RE: Defined Private Use was: SSP default ignorable characters

From: Language Analysis Systems, Inc. Unicode list reader (
Date: Wed Apr 28 2004 - 11:14:12 EDT

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    >This is most easily and most naturally controlled by the end users of
    such introspective setups - simply do
    >not allow conflicting PUA code points on their systems. In such a
    scenario, the operating system is not
    >forced to make decisions.

    That seems unduly limiting. If I want to write a document in two
    scripts, each of which is supported by only one font, both of which use
    the same code point range for their characters, I'm stuck.

    >But if there were multiple PUA fonts with competing code points on a
    single system, I suggest that OS'es
    >should simply go with the first font (defining "first" as that font
    whose file name has the lowest Unicode-
    >code-point-based "alphabetic" order).

    If the principle behind the PUA is that anyone can do anything with
    these code points, standardizing anything about them erodes that
    principle and potentially breaks existing software making use of the

    There's been a lot of discussion of the PUA in this forum over the time
    I've been on it, but I don't think I've heard anyone make the following

    If you're using the PUA outside a closed system, you're not using

    The PUA is intended for the internal use of applications (or groups of
    applications), or for interchange between applications by private
    agreement of all parties involved. Writing a document in Microsoft Word
    using some exotic script that doesn't have plain-vanilla behavior
    violates this because Microsoft Word isn't a party to the private
    agreement. You either have to write software yourself that does the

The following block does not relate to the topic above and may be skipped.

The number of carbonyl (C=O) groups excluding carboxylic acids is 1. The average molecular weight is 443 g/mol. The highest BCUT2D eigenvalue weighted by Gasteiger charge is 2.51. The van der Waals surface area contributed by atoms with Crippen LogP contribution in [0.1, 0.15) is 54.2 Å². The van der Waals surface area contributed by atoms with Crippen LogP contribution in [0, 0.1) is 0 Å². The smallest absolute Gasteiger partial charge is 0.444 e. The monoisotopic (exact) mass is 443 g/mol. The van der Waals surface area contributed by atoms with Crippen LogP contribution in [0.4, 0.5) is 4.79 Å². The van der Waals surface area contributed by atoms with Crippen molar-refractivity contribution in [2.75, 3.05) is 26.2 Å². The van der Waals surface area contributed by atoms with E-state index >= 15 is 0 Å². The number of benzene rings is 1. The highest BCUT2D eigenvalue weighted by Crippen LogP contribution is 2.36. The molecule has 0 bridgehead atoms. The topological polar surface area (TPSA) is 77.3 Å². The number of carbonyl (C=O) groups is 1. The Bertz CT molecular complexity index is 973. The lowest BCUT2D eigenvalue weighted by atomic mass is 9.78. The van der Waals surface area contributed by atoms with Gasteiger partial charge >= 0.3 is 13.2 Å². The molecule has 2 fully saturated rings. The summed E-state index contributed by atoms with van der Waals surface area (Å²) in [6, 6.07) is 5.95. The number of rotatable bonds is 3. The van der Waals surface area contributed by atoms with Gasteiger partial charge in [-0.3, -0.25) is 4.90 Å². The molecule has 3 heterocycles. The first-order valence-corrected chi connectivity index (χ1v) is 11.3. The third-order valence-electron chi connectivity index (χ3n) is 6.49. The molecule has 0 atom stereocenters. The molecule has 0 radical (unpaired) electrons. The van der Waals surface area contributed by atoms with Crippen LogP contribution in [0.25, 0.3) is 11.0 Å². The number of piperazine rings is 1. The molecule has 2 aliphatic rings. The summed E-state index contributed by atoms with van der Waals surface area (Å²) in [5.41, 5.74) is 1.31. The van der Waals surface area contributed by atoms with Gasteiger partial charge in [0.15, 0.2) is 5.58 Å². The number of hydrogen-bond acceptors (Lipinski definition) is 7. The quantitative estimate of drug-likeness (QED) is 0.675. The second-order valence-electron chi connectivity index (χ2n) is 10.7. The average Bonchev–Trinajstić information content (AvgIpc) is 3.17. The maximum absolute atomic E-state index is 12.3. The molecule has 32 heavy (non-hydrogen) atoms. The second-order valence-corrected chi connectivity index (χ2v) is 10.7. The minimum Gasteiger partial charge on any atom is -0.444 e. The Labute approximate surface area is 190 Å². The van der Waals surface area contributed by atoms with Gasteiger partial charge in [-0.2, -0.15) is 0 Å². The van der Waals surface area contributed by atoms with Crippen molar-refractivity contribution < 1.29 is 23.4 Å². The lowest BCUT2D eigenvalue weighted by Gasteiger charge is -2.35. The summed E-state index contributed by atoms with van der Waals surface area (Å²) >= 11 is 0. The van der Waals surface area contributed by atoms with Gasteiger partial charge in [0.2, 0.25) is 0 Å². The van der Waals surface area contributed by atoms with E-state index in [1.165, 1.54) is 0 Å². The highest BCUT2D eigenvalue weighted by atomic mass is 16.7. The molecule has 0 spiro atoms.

right thing with your characters (you don't have to rewrite Windows, but
    you might have to rewrite Word, which I agree isn't really any more

    Therefore, if you're using the PUA out in the "wild" and expecting free
    interchange, you're not using Unicode anymore; you're using a separate
    encoding _based_ on Unicode. In many respects, it's identical to
    Unicode, but it's a separate encoding because it applies additional
    semantics to code points whose definition Unicode leaves open. It seems
    to me that if you want to ensure that documents that make use of the PUA
    are interpreted properly by, say, someone who downloads them from the
    Web, you have to tag their encoding as something other than Unicode, and
    if you want OS vendors to support particular semantics for PUA code
    points, you have to ask them to support this other encoding that gives
    those code points those semantics.

    Of course, if you're going to try to standardize a use of the PUA, it
    seems to make just as much sense to standardize the actual characters in
    Unicode in the normal way. If we have a bunch of different
    Unicode-derived encodings out there, that basically resurrects the
    problem Unicode was designed to solve. But I'm beginning to think this
    is already happening in some places.

    Using Plane 14 tag characters to identify particular uses of the PUA
    seems very akin to the old ISO 2022 code-switching scheme, and I
    _really_ don't think we want to go there again.

    In any event, imposing semantics on PUA code points in documents out in
    the "wild" isn't a "private use," and therefore documents and
    applications doing this are using an ad-hoc Unicode-derived encoding,
    not Unicode. It should be dealt with as such, rather than trying to
    turn Unicode into ISO 2022.

    --Rich Gillam
      Language Analysis Systems, Inc.

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